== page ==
Quitting cigarettes could result in savings of as much as €9,000 on life insurance, according to a price comparison survey by the National Consumer Agency.
In its latest life insurance cost comparison survey, the NCA found huge price differences across several policies, with abandoning cigarettes a key plank of securing a lower cost plan.
One eye-catching saving was for term life insurance over a 35-year term, with cover of €290,000, for which a 27-year-old woman could save an average of €5,067 by quitting smoking. The savings for a 27-year-old man quitting were even greater, as much as €8,913.
Similar savings were open to those of different ages. For term life insurance over a 15-year term, with cover of €160,000, a 49-year-old female could save on average €6,003 on term life insurance by quitting smoking, while a 49-year-old man could save on average €8,927 by stopping.
The potential savings were uncovered by comparing quotes taken last month across nine companies: Ark Life, Aviva Life, Bank of Ireland, Caledonian Life, Canada Life, Friends First, Irish Life, New Ireland and Zurich Life.
The old adage about ‘shopping around’ holds true, says the survey. The largest difference between the cheapest and most expensive quotes was €9,297, found on dual term life insurance of €220,000 cover over 25-years for a 36-year old couple, both of whom smoke.
The survey also looked at how life insurance providers treat consumers who take a break in their mortgage repayments or extend their repayment term.
Commenting on the findings, the chief executive of the NCA Ann Fitzgerald, said: “We would advise consumers taking out mortgage protection or term life insurance to keep in mind that they are doing so for a long period of time and that a difference of just a few euro in their monthly premiums adds up to a significant amount over 20 or 30 years.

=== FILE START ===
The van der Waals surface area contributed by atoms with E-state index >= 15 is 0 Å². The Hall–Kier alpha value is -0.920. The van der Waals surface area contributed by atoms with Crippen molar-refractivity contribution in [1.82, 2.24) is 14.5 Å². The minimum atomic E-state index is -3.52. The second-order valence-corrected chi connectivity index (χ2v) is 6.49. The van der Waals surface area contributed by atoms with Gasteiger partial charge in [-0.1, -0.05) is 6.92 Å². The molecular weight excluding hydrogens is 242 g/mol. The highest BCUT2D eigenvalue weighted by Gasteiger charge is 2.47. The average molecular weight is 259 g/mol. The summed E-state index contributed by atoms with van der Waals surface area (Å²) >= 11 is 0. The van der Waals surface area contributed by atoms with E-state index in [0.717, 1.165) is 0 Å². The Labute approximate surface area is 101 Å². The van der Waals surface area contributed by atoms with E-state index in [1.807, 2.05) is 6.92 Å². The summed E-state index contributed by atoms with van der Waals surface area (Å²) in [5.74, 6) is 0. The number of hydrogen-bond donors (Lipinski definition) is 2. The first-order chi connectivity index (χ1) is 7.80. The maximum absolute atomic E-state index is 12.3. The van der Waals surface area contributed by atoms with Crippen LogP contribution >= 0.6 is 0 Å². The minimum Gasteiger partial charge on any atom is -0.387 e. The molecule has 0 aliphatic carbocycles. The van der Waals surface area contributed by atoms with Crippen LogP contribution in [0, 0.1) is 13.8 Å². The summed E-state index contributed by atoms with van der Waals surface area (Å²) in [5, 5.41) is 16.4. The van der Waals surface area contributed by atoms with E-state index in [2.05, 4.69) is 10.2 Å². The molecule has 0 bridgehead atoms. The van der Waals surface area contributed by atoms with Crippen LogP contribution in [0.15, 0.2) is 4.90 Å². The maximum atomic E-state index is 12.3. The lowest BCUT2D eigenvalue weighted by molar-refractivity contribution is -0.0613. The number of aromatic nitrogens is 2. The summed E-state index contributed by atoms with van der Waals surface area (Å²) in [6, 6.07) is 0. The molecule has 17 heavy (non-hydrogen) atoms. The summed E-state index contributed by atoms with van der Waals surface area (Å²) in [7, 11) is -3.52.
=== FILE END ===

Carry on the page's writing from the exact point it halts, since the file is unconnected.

“For example, a difference of €2.73 per month for a 27-year-old non-smoking female seeking term life insurance cover over 35 years, adds up to €33 per year or €1,147 over the full term of the policy.”
She also recommended that anyone making changes to their mortgage repayments or in mortgage arrears to contact their provider quickly.
“Depending on your own financial circumstances and the type of mortgage protection policy you have, you may need to review your cover to ensure there isn’t a shortfall in the event of a claim on the policy,” she said. “It is very important to remember to review your life cover as your life changes, such as getting married or having a child.”
* Survey available at nca.ie
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